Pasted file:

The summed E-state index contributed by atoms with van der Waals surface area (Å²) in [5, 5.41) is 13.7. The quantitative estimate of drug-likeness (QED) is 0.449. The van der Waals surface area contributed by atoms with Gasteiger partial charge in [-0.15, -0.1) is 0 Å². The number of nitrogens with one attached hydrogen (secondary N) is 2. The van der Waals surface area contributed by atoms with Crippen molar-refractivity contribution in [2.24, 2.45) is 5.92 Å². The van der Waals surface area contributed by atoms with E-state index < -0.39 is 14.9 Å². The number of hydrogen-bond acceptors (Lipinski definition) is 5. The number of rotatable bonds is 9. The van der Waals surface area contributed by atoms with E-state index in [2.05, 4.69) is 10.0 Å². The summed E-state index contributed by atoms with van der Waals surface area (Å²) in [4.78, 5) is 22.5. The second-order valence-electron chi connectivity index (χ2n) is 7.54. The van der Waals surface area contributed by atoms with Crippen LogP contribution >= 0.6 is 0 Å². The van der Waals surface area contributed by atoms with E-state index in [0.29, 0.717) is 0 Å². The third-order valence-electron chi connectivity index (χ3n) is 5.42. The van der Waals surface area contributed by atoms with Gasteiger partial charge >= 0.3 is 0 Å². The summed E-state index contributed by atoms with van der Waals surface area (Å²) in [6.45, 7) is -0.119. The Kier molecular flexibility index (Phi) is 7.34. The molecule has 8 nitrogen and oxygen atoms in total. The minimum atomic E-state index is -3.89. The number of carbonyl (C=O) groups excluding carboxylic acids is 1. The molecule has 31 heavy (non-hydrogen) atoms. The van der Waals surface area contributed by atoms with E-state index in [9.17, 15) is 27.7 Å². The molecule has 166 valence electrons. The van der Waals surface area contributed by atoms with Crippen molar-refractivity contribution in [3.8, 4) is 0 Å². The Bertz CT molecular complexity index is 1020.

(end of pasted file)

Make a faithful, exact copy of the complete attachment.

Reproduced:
The summed E-state index contributed by atoms with van der Waals surface area (Å²) in [5, 5.41) is 13.7. The quantitative estimate of drug-likeness (QED) is 0.449. The van der Waals surface area contributed by atoms with Gasteiger partial charge in [-0.15, -0.1) is 0 Å². The number of nitrogens with one attached hydrogen (secondary N) is 2. The van der Waals surface area contributed by atoms with Crippen molar-refractivity contribution in [2.24, 2.45) is 5.92 Å². The van der Waals surface area contributed by atoms with E-state index < -0.39 is 14.9 Å². The number of hydrogen-bond acceptors (Lipinski definition) is 5. The number of rotatable bonds is 9. The van der Waals surface area contributed by atoms with E-state index in [2.05, 4.69) is 10.0 Å². The summed E-state index contributed by atoms with van der Waals surface area (Å²) in [4.78, 5) is 22.5. The second-order valence-electron chi connectivity index (χ2n) is 7.54. The van der Waals surface area contributed by atoms with Crippen LogP contribution >= 0.6 is 0 Å². The van der Waals surface area contributed by atoms with E-state index in [0.29, 0.717) is 0 Å². The third-order valence-electron chi connectivity index (χ3n) is 5.42. The van der Waals surface area contributed by atoms with Gasteiger partial charge >= 0.3 is 0 Å². The summed E-state index contributed by atoms with van der Waals surface area (Å²) in [6.45, 7) is -0.119. The Kier molecular flexibility index (Phi) is 7.34. The molecule has 8 nitrogen and oxygen atoms in total. The minimum atomic E-state index is -3.89. The number of carbonyl (C=O) groups excluding carboxylic acids is 1. The molecule has 31 heavy (non-hydrogen) atoms. The van der Waals surface area contributed by atoms with E-state index in [9.17, 15) is 27.7 Å². The molecule has 166 valence electrons. The van der Waals surface area contributed by atoms with Crippen molar-refractivity contribution in [3.8, 4) is 0 Å². The Bertz CT molecular complexity index is 1020.